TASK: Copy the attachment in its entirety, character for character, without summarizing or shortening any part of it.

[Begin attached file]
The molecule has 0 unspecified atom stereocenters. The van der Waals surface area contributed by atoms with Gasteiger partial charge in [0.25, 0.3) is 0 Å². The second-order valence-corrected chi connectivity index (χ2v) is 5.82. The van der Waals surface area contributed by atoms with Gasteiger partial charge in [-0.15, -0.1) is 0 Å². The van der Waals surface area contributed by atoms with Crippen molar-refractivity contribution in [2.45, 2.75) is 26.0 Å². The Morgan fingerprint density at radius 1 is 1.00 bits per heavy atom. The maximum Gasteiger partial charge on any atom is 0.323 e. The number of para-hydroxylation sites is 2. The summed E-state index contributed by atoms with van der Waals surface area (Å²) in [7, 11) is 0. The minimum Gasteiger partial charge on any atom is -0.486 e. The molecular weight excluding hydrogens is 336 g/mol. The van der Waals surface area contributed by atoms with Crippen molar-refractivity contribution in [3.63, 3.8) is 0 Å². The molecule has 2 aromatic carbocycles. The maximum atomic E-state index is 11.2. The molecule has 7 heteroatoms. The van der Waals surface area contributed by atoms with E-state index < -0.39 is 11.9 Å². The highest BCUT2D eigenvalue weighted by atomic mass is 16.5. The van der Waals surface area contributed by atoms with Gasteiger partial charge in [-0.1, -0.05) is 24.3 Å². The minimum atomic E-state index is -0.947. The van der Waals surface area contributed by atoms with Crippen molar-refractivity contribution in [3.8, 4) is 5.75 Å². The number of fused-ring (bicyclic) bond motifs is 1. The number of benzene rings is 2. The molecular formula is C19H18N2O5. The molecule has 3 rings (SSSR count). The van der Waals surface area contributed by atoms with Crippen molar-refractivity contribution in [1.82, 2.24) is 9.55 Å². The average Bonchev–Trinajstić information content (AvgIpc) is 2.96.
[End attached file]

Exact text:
The molecule has 0 unspecified atom stereocenters. The van der Waals surface area contributed by atoms with Gasteiger partial charge in [0.25, 0.3) is 0 Å². The second-order valence-corrected chi connectivity index (χ2v) is 5.82. The van der Waals surface area contributed by atoms with Gasteiger partial charge in [-0.15, -0.1) is 0 Å². The van der Waals surface area contributed by atoms with Crippen molar-refractivity contribution in [2.45, 2.75) is 26.0 Å². The Morgan fingerprint density at radius 1 is 1.00 bits per heavy atom. The maximum Gasteiger partial charge on any atom is 0.323 e. The number of para-hydroxylation sites is 2. The summed E-state index contributed by atoms with van der Waals surface area (Å²) in [7, 11) is 0. The minimum Gasteiger partial charge on any atom is -0.486 e. The molecular weight excluding hydrogens is 336 g/mol. The van der Waals surface area contributed by atoms with Crippen molar-refractivity contribution in [3.63, 3.8) is 0 Å². The molecule has 2 aromatic carbocycles. The maximum atomic E-state index is 11.2. The molecule has 7 heteroatoms. The van der Waals surface area contributed by atoms with E-state index < -0.39 is 11.9 Å². The highest BCUT2D eigenvalue weighted by atomic mass is 16.5. The van der Waals surface area contributed by atoms with Gasteiger partial charge in [-0.1, -0.05) is 24.3 Å². The minimum atomic E-state index is -0.947. The van der Waals surface area contributed by atoms with Crippen molar-refractivity contribution in [3.8, 4) is 5.75 Å². The number of fused-ring (bicyclic) bond motifs is 1. The number of benzene rings is 2. The molecular formula is C19H18N2O5. The molecule has 3 rings (SSSR count). The van der Waals surface area contributed by atoms with Crippen molar-refractivity contribution in [1.82, 2.24) is 9.55 Å². The average Bonchev–Trinajstić information content (AvgIpc) is 2.96.